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Lower Belvedere exhibits restored fragment of the Lenten Veil by Thomas of Villach
Thomas von Villach, Fragment of a Lenten Veil, about 1470/80. Painting on linen, 108 x 171 cm. Belvedere, Vienna, © Abegg-Stiftung, CH-3132 Riggisberg, 2014; (Photo: Christoph von Viràg).

VIENNA.- Since 2009, the collection of medieval art at the Belvedere has been enriched by a precious textile. This outstanding and previously unknown “tüchlein” painting on linen is part of a late Gothic Lenten veil. CURRENTLY RESTORED: Fragment of the Lenten Veil by Thomas of Villach can be seen at the Medieval Treasury in the Palace Stables at the Lower Belvedere from 6 March to 25 May 2015 . It depicts scenes from the Old Testament: the Gathering of Manna, Moses Drawing Water from the Rock, the Brazen Serpent, the Dance around the Golden Calf, Moses Receiving the Tablets of the Law, and Moses Punishing the Israelites. Lenten veils have been documented for over a thousand years. During the forty days of Lent before Easter they were used to veil choirs, altarpieces, crosses or devotional images. In Central Europe, however, painted examples first appear in the early fifteenth century, and these were to be found especially in the region of the Alps. This fragment can be dated around 1470–80 and belongs to this tradition.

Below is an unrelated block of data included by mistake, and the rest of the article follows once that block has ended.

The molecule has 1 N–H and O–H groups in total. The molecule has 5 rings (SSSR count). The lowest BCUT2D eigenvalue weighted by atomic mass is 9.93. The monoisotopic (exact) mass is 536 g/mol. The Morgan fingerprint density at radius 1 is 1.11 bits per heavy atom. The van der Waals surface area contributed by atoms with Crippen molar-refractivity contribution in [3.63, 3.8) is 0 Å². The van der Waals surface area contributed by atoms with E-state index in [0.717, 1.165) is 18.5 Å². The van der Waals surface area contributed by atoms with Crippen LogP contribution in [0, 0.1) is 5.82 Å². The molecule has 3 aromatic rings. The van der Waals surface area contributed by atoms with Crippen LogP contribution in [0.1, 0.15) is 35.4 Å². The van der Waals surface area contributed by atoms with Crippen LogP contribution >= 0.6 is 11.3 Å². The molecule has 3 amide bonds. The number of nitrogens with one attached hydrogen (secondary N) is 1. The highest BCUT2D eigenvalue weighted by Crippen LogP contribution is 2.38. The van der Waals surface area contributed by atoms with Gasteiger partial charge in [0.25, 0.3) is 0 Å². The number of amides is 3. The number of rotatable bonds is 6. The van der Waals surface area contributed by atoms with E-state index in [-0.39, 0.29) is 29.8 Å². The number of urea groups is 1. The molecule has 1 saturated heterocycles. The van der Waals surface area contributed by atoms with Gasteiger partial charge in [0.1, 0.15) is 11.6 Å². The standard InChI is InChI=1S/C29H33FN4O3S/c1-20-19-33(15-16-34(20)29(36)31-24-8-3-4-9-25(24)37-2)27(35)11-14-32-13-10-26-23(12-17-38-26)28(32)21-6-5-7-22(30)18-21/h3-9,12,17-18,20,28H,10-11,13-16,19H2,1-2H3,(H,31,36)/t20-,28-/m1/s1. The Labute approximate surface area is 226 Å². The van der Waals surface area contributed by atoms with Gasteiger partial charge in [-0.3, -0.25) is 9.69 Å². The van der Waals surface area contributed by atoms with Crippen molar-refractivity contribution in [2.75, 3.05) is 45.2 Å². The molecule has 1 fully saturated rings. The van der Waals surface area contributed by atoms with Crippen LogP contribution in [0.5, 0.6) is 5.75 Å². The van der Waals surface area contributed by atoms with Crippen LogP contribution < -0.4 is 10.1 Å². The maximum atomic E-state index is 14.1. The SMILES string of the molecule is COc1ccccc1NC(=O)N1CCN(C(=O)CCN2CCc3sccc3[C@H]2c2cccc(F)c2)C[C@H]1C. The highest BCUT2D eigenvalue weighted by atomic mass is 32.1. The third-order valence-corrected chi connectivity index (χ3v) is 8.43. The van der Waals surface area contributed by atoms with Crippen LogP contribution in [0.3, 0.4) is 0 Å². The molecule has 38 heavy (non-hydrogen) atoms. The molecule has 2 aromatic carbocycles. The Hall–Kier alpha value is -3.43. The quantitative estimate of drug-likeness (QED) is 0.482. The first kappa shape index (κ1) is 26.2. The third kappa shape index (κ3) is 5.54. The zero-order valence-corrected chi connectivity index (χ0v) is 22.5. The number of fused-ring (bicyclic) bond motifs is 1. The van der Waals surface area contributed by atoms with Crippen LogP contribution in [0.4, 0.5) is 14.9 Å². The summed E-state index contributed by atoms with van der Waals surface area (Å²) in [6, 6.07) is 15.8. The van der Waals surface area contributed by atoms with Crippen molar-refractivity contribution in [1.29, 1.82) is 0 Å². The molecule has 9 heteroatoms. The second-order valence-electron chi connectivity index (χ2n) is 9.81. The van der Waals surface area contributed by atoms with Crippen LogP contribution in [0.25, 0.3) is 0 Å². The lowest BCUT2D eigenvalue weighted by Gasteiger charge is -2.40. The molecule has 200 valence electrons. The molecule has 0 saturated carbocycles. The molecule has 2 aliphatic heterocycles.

This sensational discovery was made in 2008 when the art collection at the castle Frey Schlössl on the Mönchsberg in Salzburg was broken up. The businessman, amateur photographer, and collector Carl von Frey (1826–1896) had furnished and decorated his NeoGothic summer residence with medieval artworks and furniture. The Frey collection was not completely documented in the published record of Salzburg’s art collections in 1919, which explains why it took so long for the veil to be discovered. This piece must originate from a Lenten veil with abundant images, probably depicting the History of Salvation from the Creation to the Last Judgement. These series of images, including comparable scenes from the story of Moses, can also be found on the few surviving Gothic Lenten veils in Gurk, Zittau in Saxony, St. Lambrecht in Styria, and Haimburg in Carinthia. The oldest and largest of these is the Gurk Lenten veil of 1458, comprising ninety-nine images and covering a total area of c. 890 x 890 cm. The impressive effect of this vast veil can be experienced to this day at Gurk Cathedral, where it forms a visual barrier to the high altarpiece from Ash Wednesday to Good Friday. This fragment from the Frey Collection is possibly the remains of a similarly vast Lenten veil from a large church in Carinthia, although there is no way of finding out where it was once displayed. “I am delighted to be able to present the fragment of the Lenten veil by Thomas of Villach in the exhibition series CURRENTLY RESTORED. Shown in the medieval study collection at the Palace Stables, this is the first time there has been a focus on a work of textile art,” Belvedere Director Agnes Husslein-Arco stated. “I am also extremely pleased about the two panel paintings from St. Peter near Salzburg, from a private collection, which have never been shown in Vienna before and will become a permanent addition to the Belvedere’s collection after the exhibition. As there were no works by Thomas of Villach in our medieval collection prior to this, it is even more gratifying that this important master is now represented by three,” Agnes Husslein-Arco continues.